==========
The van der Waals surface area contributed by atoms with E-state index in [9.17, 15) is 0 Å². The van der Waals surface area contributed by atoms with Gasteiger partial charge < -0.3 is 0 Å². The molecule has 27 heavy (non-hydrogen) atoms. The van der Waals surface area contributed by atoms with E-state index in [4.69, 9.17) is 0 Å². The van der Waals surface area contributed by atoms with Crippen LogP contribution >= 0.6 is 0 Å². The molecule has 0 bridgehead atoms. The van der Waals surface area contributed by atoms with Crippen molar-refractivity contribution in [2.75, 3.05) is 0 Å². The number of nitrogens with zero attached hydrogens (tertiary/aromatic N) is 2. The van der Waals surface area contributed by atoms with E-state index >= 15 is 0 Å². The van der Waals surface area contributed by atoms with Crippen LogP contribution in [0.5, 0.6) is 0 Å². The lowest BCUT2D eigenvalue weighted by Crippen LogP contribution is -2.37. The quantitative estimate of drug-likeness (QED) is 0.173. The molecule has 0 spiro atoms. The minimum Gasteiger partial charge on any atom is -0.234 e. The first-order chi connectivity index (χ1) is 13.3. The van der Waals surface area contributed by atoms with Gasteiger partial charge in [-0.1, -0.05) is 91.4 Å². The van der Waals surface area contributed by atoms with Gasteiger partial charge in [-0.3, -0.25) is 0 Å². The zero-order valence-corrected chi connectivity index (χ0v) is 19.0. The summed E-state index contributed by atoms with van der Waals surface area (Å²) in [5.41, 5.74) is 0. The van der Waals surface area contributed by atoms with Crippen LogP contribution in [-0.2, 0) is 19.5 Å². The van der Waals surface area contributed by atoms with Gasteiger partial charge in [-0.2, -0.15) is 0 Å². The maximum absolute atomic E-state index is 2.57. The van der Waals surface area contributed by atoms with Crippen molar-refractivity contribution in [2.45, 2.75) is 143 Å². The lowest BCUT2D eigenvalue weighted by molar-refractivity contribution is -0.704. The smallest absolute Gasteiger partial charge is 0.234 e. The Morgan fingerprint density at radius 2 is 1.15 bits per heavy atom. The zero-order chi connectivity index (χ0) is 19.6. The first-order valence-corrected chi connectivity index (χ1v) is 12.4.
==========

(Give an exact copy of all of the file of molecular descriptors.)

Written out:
The van der Waals surface area contributed by atoms with E-state index in [9.17, 15) is 0 Å². The van der Waals surface area contributed by atoms with Gasteiger partial charge < -0.3 is 0 Å². The molecule has 27 heavy (non-hydrogen) atoms. The van der Waals surface area contributed by atoms with E-state index in [4.69, 9.17) is 0 Å². The van der Waals surface area contributed by atoms with Crippen LogP contribution >= 0.6 is 0 Å². The molecule has 0 bridgehead atoms. The van der Waals surface area contributed by atoms with Crippen molar-refractivity contribution in [2.75, 3.05) is 0 Å². The number of nitrogens with zero attached hydrogens (tertiary/aromatic N) is 2. The van der Waals surface area contributed by atoms with E-state index >= 15 is 0 Å². The van der Waals surface area contributed by atoms with Crippen LogP contribution in [0.5, 0.6) is 0 Å². The lowest BCUT2D eigenvalue weighted by Crippen LogP contribution is -2.37. The quantitative estimate of drug-likeness (QED) is 0.173. The molecule has 0 spiro atoms. The minimum Gasteiger partial charge on any atom is -0.234 e. The first-order chi connectivity index (χ1) is 13.3. The van der Waals surface area contributed by atoms with Gasteiger partial charge in [-0.1, -0.05) is 91.4 Å². The van der Waals surface area contributed by atoms with Gasteiger partial charge in [-0.3, -0.25) is 0 Å². The zero-order valence-corrected chi connectivity index (χ0v) is 19.0. The summed E-state index contributed by atoms with van der Waals surface area (Å²) in [5.41, 5.74) is 0. The van der Waals surface area contributed by atoms with Crippen LogP contribution in [-0.2, 0) is 19.5 Å². The van der Waals surface area contributed by atoms with Gasteiger partial charge in [-0.2, -0.15) is 0 Å². The maximum absolute atomic E-state index is 2.57. The van der Waals surface area contributed by atoms with Crippen molar-refractivity contribution in [2.45, 2.75) is 143 Å². The lowest BCUT2D eigenvalue weighted by molar-refractivity contribution is -0.704. The smallest absolute Gasteiger partial charge is 0.234 e. The Morgan fingerprint density at radius 2 is 1.15 bits per heavy atom. The zero-order chi connectivity index (χ0) is 19.6. The first-order valence-corrected chi connectivity index (χ1v) is 12.4.